What is in this article?:
- 20 THINGS YOU NEED TO KNOW NOW
- 6 Raising corn is more of a gamble than playing blackjack.
- 7 The Amazon rainforest is not being cut down for soybean production.
- 8 Nearly all Midwest farmers have access to high-accuracy guidance networks.
- 9 More GPS brownouts are ahead.
- 10 Corn borer populations are rapidly shrinking in the Midwest.
- 11 Integrated pest management (IPM) isn't dead but evolving.
- 12 Glyphosate is applied too late.
- 13 Adding autoswath control to a sprayer saves 5 to 17% in applied product.
- 14 Assisted steering systems are no-brainers for return on investment.
- 15 It takes less fossil energy to produce ethanol than it takes to produce gasoline.
- 16 Ethanol does not take food away from people in developing countries.
- 17 Ethanol is not a water hog.
- 18 Livestock farmers are losing control of their animals.
- 19 Beef packs more nutrients into one 3-oz. serving than chicken does.
- 20 Small farms are not necessarily the most environmentally friendly option.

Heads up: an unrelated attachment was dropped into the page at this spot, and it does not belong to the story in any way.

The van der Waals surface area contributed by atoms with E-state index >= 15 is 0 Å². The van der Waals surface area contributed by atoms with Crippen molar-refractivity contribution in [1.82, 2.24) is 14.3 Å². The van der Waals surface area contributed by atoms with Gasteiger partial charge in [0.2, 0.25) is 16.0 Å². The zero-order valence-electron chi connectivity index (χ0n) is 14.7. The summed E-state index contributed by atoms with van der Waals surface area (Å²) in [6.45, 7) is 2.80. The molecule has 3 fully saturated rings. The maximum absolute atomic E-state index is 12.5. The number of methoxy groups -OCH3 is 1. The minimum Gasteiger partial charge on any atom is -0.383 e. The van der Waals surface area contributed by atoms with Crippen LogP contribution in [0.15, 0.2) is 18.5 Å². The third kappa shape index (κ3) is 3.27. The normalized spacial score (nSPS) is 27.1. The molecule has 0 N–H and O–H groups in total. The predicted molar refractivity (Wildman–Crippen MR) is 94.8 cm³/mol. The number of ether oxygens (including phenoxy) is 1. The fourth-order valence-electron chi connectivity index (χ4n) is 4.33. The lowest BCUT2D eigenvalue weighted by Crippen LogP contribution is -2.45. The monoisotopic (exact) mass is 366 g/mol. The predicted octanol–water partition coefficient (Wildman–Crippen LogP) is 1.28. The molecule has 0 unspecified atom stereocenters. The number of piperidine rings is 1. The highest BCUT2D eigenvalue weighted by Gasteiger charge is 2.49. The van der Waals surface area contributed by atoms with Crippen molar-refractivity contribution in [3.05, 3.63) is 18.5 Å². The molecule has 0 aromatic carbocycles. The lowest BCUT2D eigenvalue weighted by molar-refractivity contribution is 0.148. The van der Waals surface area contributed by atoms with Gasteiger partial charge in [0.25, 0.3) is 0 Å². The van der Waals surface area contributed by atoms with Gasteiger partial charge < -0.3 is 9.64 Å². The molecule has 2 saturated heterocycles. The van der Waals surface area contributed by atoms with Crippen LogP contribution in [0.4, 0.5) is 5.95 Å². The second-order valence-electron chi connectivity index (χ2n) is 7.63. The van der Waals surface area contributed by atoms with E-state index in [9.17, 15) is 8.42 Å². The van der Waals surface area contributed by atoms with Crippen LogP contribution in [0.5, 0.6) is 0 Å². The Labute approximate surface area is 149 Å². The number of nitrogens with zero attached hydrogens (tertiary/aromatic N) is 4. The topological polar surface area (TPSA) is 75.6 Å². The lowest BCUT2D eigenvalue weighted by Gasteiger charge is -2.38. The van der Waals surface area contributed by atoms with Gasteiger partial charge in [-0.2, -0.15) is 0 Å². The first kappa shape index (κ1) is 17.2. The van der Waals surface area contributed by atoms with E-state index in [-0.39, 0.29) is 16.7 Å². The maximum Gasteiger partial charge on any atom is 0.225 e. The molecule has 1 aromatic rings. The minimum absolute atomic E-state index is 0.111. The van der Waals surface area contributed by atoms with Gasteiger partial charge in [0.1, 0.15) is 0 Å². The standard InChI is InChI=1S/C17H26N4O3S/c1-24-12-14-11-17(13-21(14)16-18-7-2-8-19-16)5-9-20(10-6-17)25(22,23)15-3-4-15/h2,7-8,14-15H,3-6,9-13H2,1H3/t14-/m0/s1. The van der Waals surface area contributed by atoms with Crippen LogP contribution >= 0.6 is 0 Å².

Small farms are not necessarily the most environmentally friendly option.
ROGER CADY, Elanco Animal Health, points out that the most sustainable system is not always the smallest. It is necessary to maintain the right perspective when evaluating which type of livestock production system can feed a hungry world with the least impact on the environment.
Speaking recently at the University of Minnesota, Cady asked the audience which vehicle would be the most environmentally friendly: a Toyota Prius, or a city bus. While the majority of audience members raised their hands to vote for the Prius, Cady proceeded to demonstrate that the Prius can haul only a small number of people to their destination, while a bus carries so many more people that it actually saves more fuel. Small is not necessarily more efficient when the focus is on moving the most people for the least amount of fuel.
He then transferred the concept to agriculture. “It is essential to assess the impact, or carbon footprint, per unit of output rather than per unit of the production process,” he explains. “We've got to feed the people.” — Lora Berg